The Music Library has an impressive collection of music manuscript facsimiles, including sketchbooks of Beethoven and autographs of Mozart’s works, such as his Don Giovanni and his string quartets. Complete works anthologies include the Bach-Gesellschafte and Neue Bach Ausgabe, which were frequently consulted throughout the years of Stony Brook’s annual Bach Aria Festival. Other notable complete works editions include Le Opere di Giuseppe Verdi (Ser. 1, v. 18a, Il trovatore, was edited by the SUNY Stony Brook Chair, David Lawton).
Burgos, Monasterio de las Huelgas–a parchment codex completed c. 1325 or a little later, measuring 260 x 180 mm.
This wholly musical manuscript consists of 170 folios. Two monks from Silos discovered the codex in 1904. The binding is of wooden boards a centimetre thick covered in white leather. A 14th century parchment flyleaf at the beginning is unnumbered and contains fragments of two plainsong Glorias. There is a mixture of score and part notation, so that the red five-line staves amount to six per page in score but usually seven, eight or even nine in parts. The notation is measured throughout, though the presence of minim tails is always due to a later hand. The main part of the manuscript is was written by one hand, while the fragment in Ars Nova notation on folio 8 was certainly due to a slightly later hand. Angles distinguishes 11 further hands from f. 153 to the end. Whoever was the main copyist, Johannes Rodrigues, whose name appears several times in the margin near the end, was evidently one of the later compilers and editors. The codex seems to have been in the possession of the monastery from the beginning, for there are conductus written for the founder of Las Huelgas, Alfonso VIII, and abbess Maria Gonzalez. The remarkable collection of liturgical music in Las Huelgas covers most of the forms popular from the 11th century to the early 14th century, organa, motets and conductus of the most varied kind, though the total of 186 compositions listed by Angles includes many monodies and some pieces without musical notation.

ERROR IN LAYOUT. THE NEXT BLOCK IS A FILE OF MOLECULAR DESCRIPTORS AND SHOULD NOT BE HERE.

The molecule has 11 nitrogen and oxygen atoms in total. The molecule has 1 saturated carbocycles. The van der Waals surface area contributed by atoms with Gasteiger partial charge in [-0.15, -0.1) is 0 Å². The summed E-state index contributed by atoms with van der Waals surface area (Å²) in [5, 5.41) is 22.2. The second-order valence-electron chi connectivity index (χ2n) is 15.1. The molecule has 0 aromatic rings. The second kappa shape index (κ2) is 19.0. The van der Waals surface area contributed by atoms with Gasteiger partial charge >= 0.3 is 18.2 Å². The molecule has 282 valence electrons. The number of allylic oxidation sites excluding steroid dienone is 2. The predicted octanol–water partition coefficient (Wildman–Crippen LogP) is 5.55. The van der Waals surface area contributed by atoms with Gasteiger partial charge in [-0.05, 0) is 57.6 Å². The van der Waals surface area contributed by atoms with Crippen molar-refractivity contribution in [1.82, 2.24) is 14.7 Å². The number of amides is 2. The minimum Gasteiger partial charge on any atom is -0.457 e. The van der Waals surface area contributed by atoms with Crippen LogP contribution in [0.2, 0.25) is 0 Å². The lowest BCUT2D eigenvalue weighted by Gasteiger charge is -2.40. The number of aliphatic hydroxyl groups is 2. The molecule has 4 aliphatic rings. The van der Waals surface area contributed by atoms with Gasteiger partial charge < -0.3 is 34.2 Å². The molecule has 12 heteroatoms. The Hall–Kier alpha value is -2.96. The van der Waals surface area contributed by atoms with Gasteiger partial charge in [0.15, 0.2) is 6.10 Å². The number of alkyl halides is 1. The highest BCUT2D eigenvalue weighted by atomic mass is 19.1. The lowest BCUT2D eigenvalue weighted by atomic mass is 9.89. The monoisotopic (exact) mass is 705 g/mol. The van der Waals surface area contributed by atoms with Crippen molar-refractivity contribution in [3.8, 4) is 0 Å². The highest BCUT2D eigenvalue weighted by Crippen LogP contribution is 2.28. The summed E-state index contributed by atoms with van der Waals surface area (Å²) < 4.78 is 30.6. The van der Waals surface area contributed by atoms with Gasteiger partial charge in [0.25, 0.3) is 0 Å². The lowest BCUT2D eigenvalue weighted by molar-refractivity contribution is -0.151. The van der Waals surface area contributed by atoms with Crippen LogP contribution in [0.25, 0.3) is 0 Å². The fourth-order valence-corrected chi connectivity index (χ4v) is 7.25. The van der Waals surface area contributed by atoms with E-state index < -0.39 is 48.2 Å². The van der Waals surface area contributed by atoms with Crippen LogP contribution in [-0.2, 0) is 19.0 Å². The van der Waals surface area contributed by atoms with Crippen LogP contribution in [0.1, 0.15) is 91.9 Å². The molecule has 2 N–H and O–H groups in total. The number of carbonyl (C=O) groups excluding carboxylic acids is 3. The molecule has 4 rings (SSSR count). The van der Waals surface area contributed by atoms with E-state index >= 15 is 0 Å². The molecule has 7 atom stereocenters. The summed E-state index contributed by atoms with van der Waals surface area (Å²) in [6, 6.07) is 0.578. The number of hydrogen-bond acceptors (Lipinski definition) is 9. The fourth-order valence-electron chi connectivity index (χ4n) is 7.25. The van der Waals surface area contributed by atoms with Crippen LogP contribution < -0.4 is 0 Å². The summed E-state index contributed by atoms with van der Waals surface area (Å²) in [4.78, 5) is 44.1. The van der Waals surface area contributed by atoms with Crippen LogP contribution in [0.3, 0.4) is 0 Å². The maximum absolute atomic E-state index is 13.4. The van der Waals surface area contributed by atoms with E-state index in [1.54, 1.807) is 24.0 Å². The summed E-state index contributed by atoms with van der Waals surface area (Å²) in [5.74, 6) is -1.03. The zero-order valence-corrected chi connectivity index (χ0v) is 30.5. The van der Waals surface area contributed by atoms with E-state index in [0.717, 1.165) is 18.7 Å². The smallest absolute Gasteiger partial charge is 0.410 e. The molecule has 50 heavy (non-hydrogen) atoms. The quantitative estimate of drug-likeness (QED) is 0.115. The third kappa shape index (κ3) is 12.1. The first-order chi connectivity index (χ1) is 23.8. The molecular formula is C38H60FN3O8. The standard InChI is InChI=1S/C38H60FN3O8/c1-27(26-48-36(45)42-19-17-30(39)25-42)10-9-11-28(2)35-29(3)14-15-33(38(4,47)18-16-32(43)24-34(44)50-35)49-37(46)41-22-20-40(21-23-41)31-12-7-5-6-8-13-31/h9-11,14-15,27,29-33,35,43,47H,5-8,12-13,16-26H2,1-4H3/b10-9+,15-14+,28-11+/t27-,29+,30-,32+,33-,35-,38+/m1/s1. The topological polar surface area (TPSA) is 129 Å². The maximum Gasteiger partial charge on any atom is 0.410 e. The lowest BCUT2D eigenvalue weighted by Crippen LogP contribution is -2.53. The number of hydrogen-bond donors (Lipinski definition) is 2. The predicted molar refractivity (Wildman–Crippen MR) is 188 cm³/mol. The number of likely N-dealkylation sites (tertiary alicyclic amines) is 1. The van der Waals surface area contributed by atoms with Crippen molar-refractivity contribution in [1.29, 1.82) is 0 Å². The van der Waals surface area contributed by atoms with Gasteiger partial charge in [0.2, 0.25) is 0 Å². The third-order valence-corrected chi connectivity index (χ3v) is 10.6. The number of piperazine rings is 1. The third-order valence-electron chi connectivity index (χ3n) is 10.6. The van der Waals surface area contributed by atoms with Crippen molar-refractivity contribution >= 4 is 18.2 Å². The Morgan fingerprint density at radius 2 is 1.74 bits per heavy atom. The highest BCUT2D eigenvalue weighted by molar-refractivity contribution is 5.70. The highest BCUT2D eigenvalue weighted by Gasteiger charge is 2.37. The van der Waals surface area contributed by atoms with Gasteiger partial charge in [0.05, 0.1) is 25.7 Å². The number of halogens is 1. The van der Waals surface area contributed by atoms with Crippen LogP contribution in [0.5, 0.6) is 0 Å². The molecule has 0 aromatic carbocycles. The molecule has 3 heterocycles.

Florence, Biblioteca medicea laurenziana, Med.Pal.87 (Codex Squarcialupi), 216 parchment fly-leaves at the front, and 5 modern paper fly-leaves (3 at the front, 2 at the back). 18 gatherings of 3 to 10 bifolia each. Possibly all in one hand, or in two to three very similar hands. Date and provenance 1415-1419 (von Fischer) or not before 1440 (Pirotta); from Florence: the miniatures were certainly produced at the Florentine monastery of S Maria degli Angeli, the MS was perhaps compiled by Paolo da Firenze (von Fischer); it was in the possession of Antonio Squarcialupi in the 15th century, passed thereafter presumably to his son and thence certainly via his uncle R. Bonamici to giuliano Medici (1512-13) and from there to the Biblioteca Medicea Laurenziana.
Contents: 354 pieces, of which two appear twice: 115 madrigals, 12 cacce, 227 ballatas.
Date of music: 1340-1415.
Composers: the pieces are arranged in chronological order by composer: Giovanni da Cascia (12), Jacopo da Bologna (28), Gherardello da Firenze (16), Vincenzo da Rimini (6), Lorenzo da Firenze (17), Donato da Cascia (15), Niccolo da Perugia (36), Bartolino da Padova (37), Landini (146), Egidius and Guilielmo de Francia (5 in all), Zacar (7), Andreas de Florentia (29); 16 folios have been left blank to accommodate the music of Paolo da Firenze between Lorenzo and Donato, and 23 folios for that of Jovannes Horganista de Florentia at the end. A portrait of each composer appears with the ascription of his works.
Santiago de Compostela, Biblioteca de la Cathedral, without shelfmark (Codex Calixtinus).
Date and provenance: 1173, Arnaldus de Monte, monk of Ripoll, made a copy in Santiago.
All of the item, with polyphony, was in Santiago by 1173. It is considered one of the most remarkable books known to musicology.
Book 1, tropers, masses, conductus, preludes, introit tropes, Kyrie, Gloria, epistle, Sanctus, Agnus and Benedicamus
Book 2: Miracles of St. James
Book 3: Legend of St. James
Book 4: Book of the pseudo-Turpin
Book 5: description of the roads to Santiago
A 12th century parchment manuscript meas. 295 x 210 and containing 196 folios. This volume contains sermons and liturgical offices in honor of St. James (book 1), miracles of St. James (book II), an account of the translation of St. James from Jerusalem to Galicia (book III), and a guide for the pilgrim (book V). The notation is Aquitanian. As in the St. Martial sources, the polyphony is usually on two staves divided by a wavy red line. The twelve staves per page are divided into six systems, and bar-lines simplify the reading of the score notation.